Evaluating the Potential of T Cell Receptor Repertoires in Predicting the Prognosis of Resectable Non-Small Cell Lung Cancers

Zhengbo Song, Xiangbin Chen, Yi Shi, Rongfang Huang, Wenxian Wang, Kunshou Zhu, Shaofeng Lin, Minxian Wang, Geng Tian, Jialiang Yang, Gang Chen

Research output: Contribution to journalArticlepeer-review

24 Scopus citations

Abstract

For resectable cancer patients, a method that could precisely predict the risk of postoperative recurrence would be crucial for guiding adjuvant treatment. Since T cell receptor (TCR) repertoires had been shown to be closely related to the dynamics of cancers, here we enrolled a cohort of patients to evaluate the potential of TCR repertoires in predicting the prognosis of resectable non-small cell lung cancers. Specifically, TCRβ repertoires were analyzed in surgical tumor tissues and matched adjacent non-tumor tissues from 39 patients enrolled with resectable non-small cell lung cancer, through target enrichment and high-throughput sequencing. As a result, there are significant differences between the TCR repertories of tumor samples and those of matched adjacent non-tumor samples as evaluated by criteria like the number of clonotypes. In addition, TCR repertoires were significantly associated with a few clinical features, as well as somatic mutations. Finally, certain TCRβ variable-joining (V-J) pairings were featured to build a logistic regression model in predicting postoperative recurrence of resectable non-small cell lung cancers with a testing area under the receiver operating characteristic curve (AUC) of around 0.9. Thus, we hypothesize that TCR repertoires could be potentially used to predict prognosis after curative surgery for non-small cell lung cancer patients.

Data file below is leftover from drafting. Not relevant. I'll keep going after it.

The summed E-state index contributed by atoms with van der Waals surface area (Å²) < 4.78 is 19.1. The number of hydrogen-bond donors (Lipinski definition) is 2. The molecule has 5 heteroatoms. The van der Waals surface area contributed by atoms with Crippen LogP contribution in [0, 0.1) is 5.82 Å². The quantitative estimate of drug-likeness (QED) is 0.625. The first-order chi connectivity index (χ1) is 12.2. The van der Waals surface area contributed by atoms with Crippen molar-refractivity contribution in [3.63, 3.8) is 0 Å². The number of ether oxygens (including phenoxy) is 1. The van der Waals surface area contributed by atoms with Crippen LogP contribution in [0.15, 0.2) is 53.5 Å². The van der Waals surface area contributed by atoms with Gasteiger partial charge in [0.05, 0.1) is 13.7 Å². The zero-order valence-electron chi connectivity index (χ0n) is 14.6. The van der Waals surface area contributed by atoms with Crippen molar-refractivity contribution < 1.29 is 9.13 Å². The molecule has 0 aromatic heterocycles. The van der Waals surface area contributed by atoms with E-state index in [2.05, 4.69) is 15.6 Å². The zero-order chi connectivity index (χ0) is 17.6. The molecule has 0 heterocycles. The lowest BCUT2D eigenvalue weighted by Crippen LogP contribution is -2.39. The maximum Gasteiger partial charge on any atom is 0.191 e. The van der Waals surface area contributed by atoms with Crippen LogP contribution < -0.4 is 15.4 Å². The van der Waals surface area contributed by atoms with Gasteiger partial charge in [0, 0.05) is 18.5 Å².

Original languageEnglish
Pages (from-to)73-83
Number of pages11
JournalMolecular Therapy Methods and Clinical Development
Volume18
DOIs
StatePublished - 11 Sep 2020
Externally publishedYes

Keywords

  • T cell receptor repertoires
  • bioinformatics
  • prognosis
  • recurrence
  • resectable lung cancer

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